In college, I was the Asian American who was deemed “too white” for the Asian Americans; they said I listened to the wrong kind of music and faulted my inability to speak Chinese (long a casualty of the final international move). I’m the American—a naturalized citizen at sixteen—who’s too foreign for the Americans; when I leave Chicago, so many still ask me where I’m “from” and try to speak to me in the first Asian language that pops to mind. I’m the Singaporean who had to learn proper etiquette during every-few-years visits: Take your grandmother by the hand or elbow whenever she’s walking, put food on her plate from the shared dishes as a sign of care, call each relative at the table by name—in order of rank—and tell them to “eat” before starting yourself, lest you seem rude.
Like other third culture kids, I always feel like an outsider; I don’t fully belong anywhere.
Invisible 3, June 2017
And now? I’m the bellydancer, firespinner, singer-songwriter, and nerd who designs and codes websites. I obsess with sparkles and sequins and makeup and then wrestle with merge conflicts in GitHub. I flirt with audiences and shimmy to Balkan brass bands and then debate backstage whether Daleks or Cylons would win in a fight. I sing 19th century French poetry layered on piano parts in 7/8 time inspired by traditional Chinese folk music, Americana, and jazz. I break stereotypes into tiny pieces and eat them like candy. I exist.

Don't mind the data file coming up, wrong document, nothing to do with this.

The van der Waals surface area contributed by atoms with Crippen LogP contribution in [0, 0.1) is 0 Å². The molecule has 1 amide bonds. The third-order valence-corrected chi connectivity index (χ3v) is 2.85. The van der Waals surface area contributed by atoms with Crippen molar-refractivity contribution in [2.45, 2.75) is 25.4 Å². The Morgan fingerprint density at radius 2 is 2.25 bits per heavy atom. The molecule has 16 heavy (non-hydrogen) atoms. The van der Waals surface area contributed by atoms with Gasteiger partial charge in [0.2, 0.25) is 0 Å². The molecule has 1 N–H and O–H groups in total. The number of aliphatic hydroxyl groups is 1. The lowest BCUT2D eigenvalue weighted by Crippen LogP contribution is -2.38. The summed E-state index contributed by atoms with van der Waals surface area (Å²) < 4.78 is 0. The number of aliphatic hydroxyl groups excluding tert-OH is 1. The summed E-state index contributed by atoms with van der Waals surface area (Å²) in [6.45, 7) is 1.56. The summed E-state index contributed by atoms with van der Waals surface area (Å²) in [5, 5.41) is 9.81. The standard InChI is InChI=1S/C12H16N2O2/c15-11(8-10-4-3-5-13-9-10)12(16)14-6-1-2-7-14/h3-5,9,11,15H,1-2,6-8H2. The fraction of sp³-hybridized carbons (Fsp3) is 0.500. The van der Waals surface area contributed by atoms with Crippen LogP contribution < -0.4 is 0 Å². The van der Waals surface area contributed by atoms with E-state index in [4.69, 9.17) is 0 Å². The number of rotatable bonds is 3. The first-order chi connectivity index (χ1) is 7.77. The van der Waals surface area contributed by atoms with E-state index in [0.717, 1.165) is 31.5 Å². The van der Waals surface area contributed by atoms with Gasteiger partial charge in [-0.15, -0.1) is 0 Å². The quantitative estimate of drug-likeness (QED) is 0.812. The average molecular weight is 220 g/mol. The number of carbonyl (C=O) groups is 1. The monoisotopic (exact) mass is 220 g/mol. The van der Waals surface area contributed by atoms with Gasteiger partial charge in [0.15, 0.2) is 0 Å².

The Bias, February 2018
I’m writing this essay in the middle of a trip to Egypt, where everyone you encounter wants to know where the obvious travelers are from. Half of them are confused when I say the US, because they didn’t think Americans came with black hair and upturned eyes – the movies and TV shows we export almost entirely feature white people. As a group, Asian-Americans are sorely underrepresented: Only 1.4% of the lead characters in studio films released in 2014 were Asian even though we’re 5.6% of the US population. According to Annenberg School for Communication and Journalism at the University of Southern California, the majority of media does not feature any named or speaking Asian characters. Not a single one.
This has consequences inside the US as well: Waiting for a lunch order in Milwaukee, a man once asked me where I was from. “Chicago,” I replied. His response: “Oh, Shanghai? That’s great!”
Even at home, we are the perpetual foreigner.